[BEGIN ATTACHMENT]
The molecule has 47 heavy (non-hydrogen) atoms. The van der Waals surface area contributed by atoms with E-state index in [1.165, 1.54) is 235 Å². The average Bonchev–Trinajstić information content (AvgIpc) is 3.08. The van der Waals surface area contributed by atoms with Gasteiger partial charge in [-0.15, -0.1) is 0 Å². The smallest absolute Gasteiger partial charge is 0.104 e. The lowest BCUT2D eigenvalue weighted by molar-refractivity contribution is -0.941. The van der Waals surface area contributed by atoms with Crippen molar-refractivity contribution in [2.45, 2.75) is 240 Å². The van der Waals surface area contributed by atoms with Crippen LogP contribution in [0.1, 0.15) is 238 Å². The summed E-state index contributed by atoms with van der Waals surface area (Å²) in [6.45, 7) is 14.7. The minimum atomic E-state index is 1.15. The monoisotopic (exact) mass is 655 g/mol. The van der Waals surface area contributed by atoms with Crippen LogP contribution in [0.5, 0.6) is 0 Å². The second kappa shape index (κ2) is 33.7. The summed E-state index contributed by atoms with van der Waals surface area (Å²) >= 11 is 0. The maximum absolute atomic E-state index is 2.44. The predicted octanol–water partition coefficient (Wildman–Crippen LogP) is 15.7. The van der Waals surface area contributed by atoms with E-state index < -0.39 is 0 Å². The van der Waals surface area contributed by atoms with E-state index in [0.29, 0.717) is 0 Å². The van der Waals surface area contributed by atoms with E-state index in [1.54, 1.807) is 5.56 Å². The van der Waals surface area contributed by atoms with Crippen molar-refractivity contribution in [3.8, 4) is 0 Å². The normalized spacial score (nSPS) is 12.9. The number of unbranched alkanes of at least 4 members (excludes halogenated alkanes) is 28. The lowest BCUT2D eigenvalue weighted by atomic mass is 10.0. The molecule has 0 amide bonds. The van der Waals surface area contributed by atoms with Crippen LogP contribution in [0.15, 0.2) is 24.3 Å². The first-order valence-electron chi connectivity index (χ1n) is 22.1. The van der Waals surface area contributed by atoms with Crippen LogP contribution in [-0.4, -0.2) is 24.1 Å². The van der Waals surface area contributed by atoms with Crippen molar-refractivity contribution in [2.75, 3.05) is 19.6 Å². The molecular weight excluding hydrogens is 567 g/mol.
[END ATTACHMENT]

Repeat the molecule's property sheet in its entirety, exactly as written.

The molecule has 47 heavy (non-hydrogen) atoms. The van der Waals surface area contributed by atoms with E-state index in [1.165, 1.54) is 235 Å². The average Bonchev–Trinajstić information content (AvgIpc) is 3.08. The van der Waals surface area contributed by atoms with Gasteiger partial charge in [-0.15, -0.1) is 0 Å². The smallest absolute Gasteiger partial charge is 0.104 e. The lowest BCUT2D eigenvalue weighted by molar-refractivity contribution is -0.941. The van der Waals surface area contributed by atoms with Crippen molar-refractivity contribution in [2.45, 2.75) is 240 Å². The van der Waals surface area contributed by atoms with Crippen LogP contribution in [0.1, 0.15) is 238 Å². The summed E-state index contributed by atoms with van der Waals surface area (Å²) in [6.45, 7) is 14.7. The minimum atomic E-state index is 1.15. The monoisotopic (exact) mass is 655 g/mol. The van der Waals surface area contributed by atoms with Crippen LogP contribution in [0.5, 0.6) is 0 Å². The second kappa shape index (κ2) is 33.7. The summed E-state index contributed by atoms with van der Waals surface area (Å²) >= 11 is 0. The maximum absolute atomic E-state index is 2.44. The predicted octanol–water partition coefficient (Wildman–Crippen LogP) is 15.7. The van der Waals surface area contributed by atoms with E-state index < -0.39 is 0 Å². The van der Waals surface area contributed by atoms with E-state index in [0.29, 0.717) is 0 Å². The van der Waals surface area contributed by atoms with E-state index in [1.54, 1.807) is 5.56 Å². The van der Waals surface area contributed by atoms with Crippen molar-refractivity contribution in [3.8, 4) is 0 Å². The normalized spacial score (nSPS) is 12.9. The number of unbranched alkanes of at least 4 members (excludes halogenated alkanes) is 28. The lowest BCUT2D eigenvalue weighted by atomic mass is 10.0. The molecule has 0 amide bonds. The van der Waals surface area contributed by atoms with Crippen LogP contribution in [0.15, 0.2) is 24.3 Å². The first-order valence-electron chi connectivity index (χ1n) is 22.1. The van der Waals surface area contributed by atoms with Crippen LogP contribution in [-0.4, -0.2) is 24.1 Å². The van der Waals surface area contributed by atoms with Crippen molar-refractivity contribution in [2.75, 3.05) is 19.6 Å². The molecular weight excluding hydrogens is 567 g/mol.